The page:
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Acknowledgement, and Resolution

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I know that I'm considered to be in the tank for Kevin Martin. This blog started just as Kevin Martin rose from anonymity to stardom. Save for a few minor rookie moments, this blog has basically covered every day of Martin as a King, Martin as an NBA player. And Martin -- undersung for so long, worthy and desperate for deeper inspection -- is the perfect blogger vessel. I could point out things about Martin most non-Kings fans would never see. I could go into deep detail about facets of his game, and it'd be new to 90 percent of the population. If I say something about Tyreke Evans? Well, everyone watches Tyreke Evans. It's hard to be original talking about the same thing as everyone else.

I feel comfortable saying that over the past 4-1/2 years, I've become the blog world's Kevin Martin expert. Martin has made it easy -- don't get me wrong. I mean, there's a reason I'm not the blog world's, er, Quincy Douby expert. (Or am I?) Martin has become a veritable star, and I've been covering him like a beat for almost five years. There's no denying that he gets more basketball leeway from me, more deference when his play is off. That critics of Martin get a more critical reaction from me, and obviously others here who have been around and feel the same way.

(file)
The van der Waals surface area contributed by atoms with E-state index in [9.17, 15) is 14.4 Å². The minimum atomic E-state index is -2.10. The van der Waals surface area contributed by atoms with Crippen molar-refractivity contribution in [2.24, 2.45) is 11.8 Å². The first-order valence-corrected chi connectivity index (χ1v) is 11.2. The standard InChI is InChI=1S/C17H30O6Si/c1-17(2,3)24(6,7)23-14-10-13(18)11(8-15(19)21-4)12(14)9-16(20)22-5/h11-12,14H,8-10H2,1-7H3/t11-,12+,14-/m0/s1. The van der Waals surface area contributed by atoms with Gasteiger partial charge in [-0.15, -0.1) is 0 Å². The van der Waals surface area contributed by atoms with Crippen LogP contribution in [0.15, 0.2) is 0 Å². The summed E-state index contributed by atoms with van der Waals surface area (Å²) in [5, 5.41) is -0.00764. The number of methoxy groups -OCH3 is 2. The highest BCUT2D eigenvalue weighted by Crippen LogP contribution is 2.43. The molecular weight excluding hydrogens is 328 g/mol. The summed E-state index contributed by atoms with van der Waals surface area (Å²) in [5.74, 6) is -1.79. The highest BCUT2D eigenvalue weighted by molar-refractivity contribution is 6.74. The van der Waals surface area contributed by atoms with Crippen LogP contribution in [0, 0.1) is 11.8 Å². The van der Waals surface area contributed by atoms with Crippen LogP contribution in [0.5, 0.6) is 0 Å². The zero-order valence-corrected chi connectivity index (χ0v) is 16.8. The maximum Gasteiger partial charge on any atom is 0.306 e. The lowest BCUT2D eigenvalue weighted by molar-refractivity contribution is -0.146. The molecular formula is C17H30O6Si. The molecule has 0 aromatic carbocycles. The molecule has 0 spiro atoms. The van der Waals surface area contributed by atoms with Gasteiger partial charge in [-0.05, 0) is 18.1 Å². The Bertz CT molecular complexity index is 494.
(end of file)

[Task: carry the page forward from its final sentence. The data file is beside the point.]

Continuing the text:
That said, Martin has been back three games. In Game 1, he was easily the second best King -- only he and Jason Thompson played well. In Game 2, he was easily the best or second best King -- only he and Tyreke Evans played well. In Game 3, he didn't play well, and the team almost completed a 24-point comeback without him on the court.

Everyone is in such a rush to declare this or that, with "this" the impending doom of Martin as a King and "that" the greatest backcourt in the history of basketball. "This" nor "that" is likely real, or even close. The whole world is gray. Maybe Martin-Evans doesn't work as well as hoped. Maybe Martin-Evans works just fine. I would say that through three games, we don't know. I would say we need time for observation. If it turns out this experiment has failed, then move to pursuance. Until then, try to enjoy the show.